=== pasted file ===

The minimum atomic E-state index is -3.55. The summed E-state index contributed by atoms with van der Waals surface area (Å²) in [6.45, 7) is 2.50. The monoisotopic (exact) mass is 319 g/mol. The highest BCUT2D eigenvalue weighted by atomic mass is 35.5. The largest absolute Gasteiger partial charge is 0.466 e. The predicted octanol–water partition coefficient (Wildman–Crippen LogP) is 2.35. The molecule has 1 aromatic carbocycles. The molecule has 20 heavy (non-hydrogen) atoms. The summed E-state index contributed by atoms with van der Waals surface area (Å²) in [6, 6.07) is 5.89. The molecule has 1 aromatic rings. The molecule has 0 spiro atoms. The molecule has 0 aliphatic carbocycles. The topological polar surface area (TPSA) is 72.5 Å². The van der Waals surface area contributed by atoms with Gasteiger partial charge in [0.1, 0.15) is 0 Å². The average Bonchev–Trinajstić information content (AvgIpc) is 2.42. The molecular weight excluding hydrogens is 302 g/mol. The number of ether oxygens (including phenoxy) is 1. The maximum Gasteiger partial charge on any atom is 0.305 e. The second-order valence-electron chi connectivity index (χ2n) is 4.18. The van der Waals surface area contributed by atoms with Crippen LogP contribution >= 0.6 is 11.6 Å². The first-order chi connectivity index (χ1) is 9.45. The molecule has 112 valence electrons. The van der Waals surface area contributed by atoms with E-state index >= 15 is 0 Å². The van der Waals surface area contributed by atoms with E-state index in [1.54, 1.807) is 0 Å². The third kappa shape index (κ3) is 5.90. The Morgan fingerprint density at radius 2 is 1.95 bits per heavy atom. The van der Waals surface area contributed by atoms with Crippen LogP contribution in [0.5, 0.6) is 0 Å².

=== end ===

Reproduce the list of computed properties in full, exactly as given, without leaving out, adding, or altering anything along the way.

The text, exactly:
The minimum atomic E-state index is -3.55. The summed E-state index contributed by atoms with van der Waals surface area (Å²) in [6.45, 7) is 2.50. The monoisotopic (exact) mass is 319 g/mol. The highest BCUT2D eigenvalue weighted by atomic mass is 35.5. The largest absolute Gasteiger partial charge is 0.466 e. The predicted octanol–water partition coefficient (Wildman–Crippen LogP) is 2.35. The molecule has 1 aromatic carbocycles. The molecule has 20 heavy (non-hydrogen) atoms. The summed E-state index contributed by atoms with van der Waals surface area (Å²) in [6, 6.07) is 5.89. The molecule has 1 aromatic rings. The molecule has 0 spiro atoms. The molecule has 0 aliphatic carbocycles. The topological polar surface area (TPSA) is 72.5 Å². The van der Waals surface area contributed by atoms with Gasteiger partial charge in [0.1, 0.15) is 0 Å². The average Bonchev–Trinajstić information content (AvgIpc) is 2.42. The molecular weight excluding hydrogens is 302 g/mol. The number of ether oxygens (including phenoxy) is 1. The maximum Gasteiger partial charge on any atom is 0.305 e. The second-order valence-electron chi connectivity index (χ2n) is 4.18. The van der Waals surface area contributed by atoms with Crippen LogP contribution >= 0.6 is 11.6 Å². The first-order chi connectivity index (χ1) is 9.45. The molecule has 112 valence electrons. The van der Waals surface area contributed by atoms with E-state index >= 15 is 0 Å². The van der Waals surface area contributed by atoms with E-state index in [1.54, 1.807) is 0 Å². The third kappa shape index (κ3) is 5.90. The Morgan fingerprint density at radius 2 is 1.95 bits per heavy atom. The van der Waals surface area contributed by atoms with Crippen LogP contribution in [0.5, 0.6) is 0 Å².